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A triumph of alchemy It's logical to ask, given the bank's self-proclaimed focus on risk, just how CIBC could blunder into what one director described as "a catastrophe." To be fair, a good portion of the problem was systemic, and any investment bank that had the misfortune of playing in this game has been savaged, as the examples of Citigroup, Merrill Lynch, UBS, and Bear Stearns, among others, have made painfully clear. So far, global banks have written off more than $100-billion in subprime-related mishaps, and the toll continues to climb.

So how could some of the shrewdest minds in the financial world be so horribly gulled?

The explosion of CDOs in recent years is a triumph of alchemy; financial engineers, looking to create a more liquid market for asset-backed securities, devised a way to repackage questionable assets in a way that won top marks from credit rating agencies.

The process is notoriously complex, and has several permutations, but a basic scenario would look something like this. An investment bank pools together various forms of debt, like subprime mortgages, into a CDO structure. The structure is then divided into layers, or "tranches:" The top portion, the most highly rated, would have the least chance of default but would pay the lowest interest. As one descends through the layers, the risk climbs, and so do the premiums to investors.

The theory behind CDOs was that they could diversify risk by slicing it up and dispersing it widely throughout the financial system. Of course, the appetite for these securities fuelled the need for more and more product, which meant that many people who shouldn't have qualified for mortgages - or who were likely to default once their payments increased - were approved for homes they couldn't afford.

Once the mortgage market collapsed, it triggered a domino effect in the financial system, decimating the value of CDOs, forcing banks to take charges, and threatening the stability of the very insurers from whom banks like CIBC bought protection.

The glaring flaw in this meltdown was the ratings: In retrospect, these subprime-backed securities look nowhere near as safe as the triple-A paper issued by the world's bluest of blue-chip companies. Yet many were rated as such, thanks to clever financial manoeuvring by the originators of these products - and, many would say, sloppy procedures at some of the world's top credit rating agencies.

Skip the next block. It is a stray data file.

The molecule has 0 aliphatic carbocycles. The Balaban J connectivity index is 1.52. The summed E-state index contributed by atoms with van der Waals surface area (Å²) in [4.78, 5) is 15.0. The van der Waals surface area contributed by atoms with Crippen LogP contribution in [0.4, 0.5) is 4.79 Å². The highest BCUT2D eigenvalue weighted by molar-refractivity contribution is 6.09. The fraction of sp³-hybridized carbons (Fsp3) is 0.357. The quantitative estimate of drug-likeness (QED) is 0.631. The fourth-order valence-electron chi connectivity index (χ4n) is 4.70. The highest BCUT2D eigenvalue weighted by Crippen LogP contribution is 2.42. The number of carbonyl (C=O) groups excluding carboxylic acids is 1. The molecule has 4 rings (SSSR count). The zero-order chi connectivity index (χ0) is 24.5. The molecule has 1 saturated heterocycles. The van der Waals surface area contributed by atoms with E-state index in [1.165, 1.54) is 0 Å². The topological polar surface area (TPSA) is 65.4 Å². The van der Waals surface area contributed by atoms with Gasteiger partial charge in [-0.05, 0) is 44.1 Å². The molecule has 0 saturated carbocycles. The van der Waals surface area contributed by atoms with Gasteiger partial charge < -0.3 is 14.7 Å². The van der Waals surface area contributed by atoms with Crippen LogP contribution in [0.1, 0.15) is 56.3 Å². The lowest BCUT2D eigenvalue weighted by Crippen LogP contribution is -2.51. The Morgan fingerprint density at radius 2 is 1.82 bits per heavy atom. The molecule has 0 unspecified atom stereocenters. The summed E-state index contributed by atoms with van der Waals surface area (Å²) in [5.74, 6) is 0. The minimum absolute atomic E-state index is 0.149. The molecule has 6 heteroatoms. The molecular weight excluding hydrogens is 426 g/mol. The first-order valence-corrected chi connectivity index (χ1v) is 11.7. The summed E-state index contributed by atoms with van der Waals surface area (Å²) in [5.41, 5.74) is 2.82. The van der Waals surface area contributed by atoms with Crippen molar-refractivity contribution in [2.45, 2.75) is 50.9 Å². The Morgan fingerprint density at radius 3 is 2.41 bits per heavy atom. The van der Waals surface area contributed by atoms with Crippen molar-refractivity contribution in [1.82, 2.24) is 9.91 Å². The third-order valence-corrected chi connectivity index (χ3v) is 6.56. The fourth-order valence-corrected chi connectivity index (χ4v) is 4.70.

Which brings us back to CIBC. The important thing about ratings is how they affect a bank's capital position. Banks are required by regulators to backstop their investments with capital; the higher the rating, the less capital required, since the security is perceived as a relatively low-risk investment. That also means a bank can amass a much larger portfolio of triple-A securities than it could with lower-rated investments.

One of the first things Mr. McCaughey did when he arrived at CIBC was reduce the amount of economic capital at his investment bank by 50 per cent, in essence, drastically reducing its risk profile and tilting more of the bank toward predictable retail earnings.

In theory, that kind of move would force CIBC out of undesirable businesses by putting a chokehold on capital.

In practice, something rather different happened. CIBC migrated to more highly rated securities, in order to ease up on capital, and saw an opportunity in the burgeoning CDO market.

The bank accumulated much of its $12-billion worth of CDO exposure over the past 18 months. Sometimes it would act as guarantor. Sometimes it would actually help structure the deals. And sometimes it would simply be a buyer.

"They acted as sales agent, guarantor, underwriter," said one person familiar with the bank's involvement. "It was for information flow; you create a body of knowledge, and you become a player."

Picture this. An investment bank originates a CDO, and asks CIBC to guarantee - or essentially insure - a senior tranche of triple-A-rated notes. The bank says fine, since the capital requirements would be minimal, and then, for added caution, takes out the equivalent of a reinsurance policy with another bond insurer. The bank collects a premium as a guarantor, pays out a smaller premium to the insurer, and pockets the difference. In other cases, when the bank was trying to help a deal along, it would take a chunk of triple-A securities onto its own books without buying protection: The irony is that these securities were seen as having such low risk - and consequently, paid such meagre returns - that it wasn't easy to offload them.

Even so, as several executives and directors have privately pointed out, taking unprotected positions in complex derivatives was antithetical to the strategy that Mr. McCaughey had been preaching for the bank: Focusing on core areas of strength, and exiting some of the more exotic areas where the potential for damage far outstripped the possible rewards.

Other Canadian banks largely steered clear of this structured product market, but not CIBC, which has shown an almost genetic predisposition toward following whatever the pack is doing in New York or London, usually with abysmal consequences (Enron and the U.S. mutual fund trading scandal being two of the more recent examples).

"CIBC was not in the business of - and should not have been in the business of - investing in these things for their own account," said one senior source at the bank.

"Somebody on the business side, early in the year, should have seen that this was occurring. We ended up sitting on stuff we shouldn't have been sitting on. It's a management and accountability issue."